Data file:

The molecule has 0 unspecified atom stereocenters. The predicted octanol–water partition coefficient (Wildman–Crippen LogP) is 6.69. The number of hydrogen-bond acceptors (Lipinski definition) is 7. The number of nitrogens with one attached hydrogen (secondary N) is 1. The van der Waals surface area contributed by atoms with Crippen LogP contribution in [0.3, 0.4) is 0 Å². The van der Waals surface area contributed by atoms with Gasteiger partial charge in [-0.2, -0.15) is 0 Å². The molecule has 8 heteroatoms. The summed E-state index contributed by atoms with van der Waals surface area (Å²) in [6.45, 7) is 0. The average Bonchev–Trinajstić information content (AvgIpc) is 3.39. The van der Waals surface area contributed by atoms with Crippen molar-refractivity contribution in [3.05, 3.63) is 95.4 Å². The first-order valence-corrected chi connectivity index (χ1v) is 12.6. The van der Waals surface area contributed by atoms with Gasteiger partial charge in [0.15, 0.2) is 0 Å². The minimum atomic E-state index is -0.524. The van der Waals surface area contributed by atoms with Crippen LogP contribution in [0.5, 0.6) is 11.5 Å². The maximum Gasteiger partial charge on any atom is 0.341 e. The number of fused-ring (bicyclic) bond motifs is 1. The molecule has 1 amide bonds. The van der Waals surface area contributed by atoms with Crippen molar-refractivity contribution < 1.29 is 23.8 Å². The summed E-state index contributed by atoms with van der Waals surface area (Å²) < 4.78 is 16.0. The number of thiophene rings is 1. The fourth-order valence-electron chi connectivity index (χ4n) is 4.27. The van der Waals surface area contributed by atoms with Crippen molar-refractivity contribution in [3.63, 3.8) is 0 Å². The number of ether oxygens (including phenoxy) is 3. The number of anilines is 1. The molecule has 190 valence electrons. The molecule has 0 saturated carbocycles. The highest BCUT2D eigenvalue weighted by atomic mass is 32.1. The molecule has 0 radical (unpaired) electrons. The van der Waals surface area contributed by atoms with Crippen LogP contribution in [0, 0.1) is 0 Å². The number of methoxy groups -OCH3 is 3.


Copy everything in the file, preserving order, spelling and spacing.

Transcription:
The molecule has 0 unspecified atom stereocenters. The predicted octanol–water partition coefficient (Wildman–Crippen LogP) is 6.69. The number of hydrogen-bond acceptors (Lipinski definition) is 7. The number of nitrogens with one attached hydrogen (secondary N) is 1. The van der Waals surface area contributed by atoms with Crippen LogP contribution in [0.3, 0.4) is 0 Å². The van der Waals surface area contributed by atoms with Gasteiger partial charge in [-0.2, -0.15) is 0 Å². The molecule has 8 heteroatoms. The summed E-state index contributed by atoms with van der Waals surface area (Å²) in [6.45, 7) is 0. The average Bonchev–Trinajstić information content (AvgIpc) is 3.39. The van der Waals surface area contributed by atoms with Crippen molar-refractivity contribution in [3.05, 3.63) is 95.4 Å². The first-order valence-corrected chi connectivity index (χ1v) is 12.6. The van der Waals surface area contributed by atoms with Gasteiger partial charge in [0.15, 0.2) is 0 Å². The minimum atomic E-state index is -0.524. The van der Waals surface area contributed by atoms with Crippen LogP contribution in [0.5, 0.6) is 11.5 Å². The maximum Gasteiger partial charge on any atom is 0.341 e. The number of fused-ring (bicyclic) bond motifs is 1. The molecule has 1 amide bonds. The van der Waals surface area contributed by atoms with Crippen molar-refractivity contribution < 1.29 is 23.8 Å². The summed E-state index contributed by atoms with van der Waals surface area (Å²) < 4.78 is 16.0. The number of thiophene rings is 1. The fourth-order valence-electron chi connectivity index (χ4n) is 4.27. The van der Waals surface area contributed by atoms with Crippen molar-refractivity contribution in [3.63, 3.8) is 0 Å². The number of ether oxygens (including phenoxy) is 3. The number of anilines is 1. The molecule has 190 valence electrons. The molecule has 0 saturated carbocycles. The highest BCUT2D eigenvalue weighted by atomic mass is 32.1. The molecule has 0 radical (unpaired) electrons. The van der Waals surface area contributed by atoms with Crippen LogP contribution in [0, 0.1) is 0 Å². The number of methoxy groups -OCH3 is 3.